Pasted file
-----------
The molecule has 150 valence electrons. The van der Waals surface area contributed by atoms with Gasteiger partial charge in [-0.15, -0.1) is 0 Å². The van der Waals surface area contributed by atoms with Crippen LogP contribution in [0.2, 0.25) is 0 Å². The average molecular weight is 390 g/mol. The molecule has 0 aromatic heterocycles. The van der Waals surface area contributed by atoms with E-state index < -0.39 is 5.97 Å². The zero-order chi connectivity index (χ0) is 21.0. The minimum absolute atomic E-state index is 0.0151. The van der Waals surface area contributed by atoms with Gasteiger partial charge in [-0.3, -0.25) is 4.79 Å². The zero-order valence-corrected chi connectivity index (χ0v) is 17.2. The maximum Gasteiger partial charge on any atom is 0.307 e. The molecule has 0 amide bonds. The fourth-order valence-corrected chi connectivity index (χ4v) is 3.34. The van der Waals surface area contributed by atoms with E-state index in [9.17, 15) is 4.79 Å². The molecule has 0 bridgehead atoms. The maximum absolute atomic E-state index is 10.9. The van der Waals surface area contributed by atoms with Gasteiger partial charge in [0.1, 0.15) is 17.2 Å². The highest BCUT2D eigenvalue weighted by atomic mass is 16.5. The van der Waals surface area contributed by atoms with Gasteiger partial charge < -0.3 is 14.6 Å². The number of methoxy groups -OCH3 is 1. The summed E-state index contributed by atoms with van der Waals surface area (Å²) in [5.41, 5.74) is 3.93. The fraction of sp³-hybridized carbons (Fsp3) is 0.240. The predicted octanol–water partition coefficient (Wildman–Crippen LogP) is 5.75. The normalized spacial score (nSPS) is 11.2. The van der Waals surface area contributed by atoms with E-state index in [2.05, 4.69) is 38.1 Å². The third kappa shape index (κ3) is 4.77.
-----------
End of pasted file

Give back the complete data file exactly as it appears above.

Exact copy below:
The molecule has 150 valence electrons. The van der Waals surface area contributed by atoms with Gasteiger partial charge in [-0.15, -0.1) is 0 Å². The van der Waals surface area contributed by atoms with Crippen LogP contribution in [0.2, 0.25) is 0 Å². The average molecular weight is 390 g/mol. The molecule has 0 aromatic heterocycles. The van der Waals surface area contributed by atoms with E-state index < -0.39 is 5.97 Å². The zero-order chi connectivity index (χ0) is 21.0. The minimum absolute atomic E-state index is 0.0151. The van der Waals surface area contributed by atoms with Gasteiger partial charge in [-0.3, -0.25) is 4.79 Å². The zero-order valence-corrected chi connectivity index (χ0v) is 17.2. The maximum Gasteiger partial charge on any atom is 0.307 e. The molecule has 0 amide bonds. The fourth-order valence-corrected chi connectivity index (χ4v) is 3.34. The van der Waals surface area contributed by atoms with E-state index in [9.17, 15) is 4.79 Å². The molecule has 0 bridgehead atoms. The maximum absolute atomic E-state index is 10.9. The van der Waals surface area contributed by atoms with Gasteiger partial charge in [0.1, 0.15) is 17.2 Å². The highest BCUT2D eigenvalue weighted by atomic mass is 16.5. The van der Waals surface area contributed by atoms with Gasteiger partial charge < -0.3 is 14.6 Å². The number of methoxy groups -OCH3 is 1. The summed E-state index contributed by atoms with van der Waals surface area (Å²) in [5.41, 5.74) is 3.93. The fraction of sp³-hybridized carbons (Fsp3) is 0.240. The predicted octanol–water partition coefficient (Wildman–Crippen LogP) is 5.75. The normalized spacial score (nSPS) is 11.2. The van der Waals surface area contributed by atoms with E-state index in [2.05, 4.69) is 38.1 Å². The third kappa shape index (κ3) is 4.77.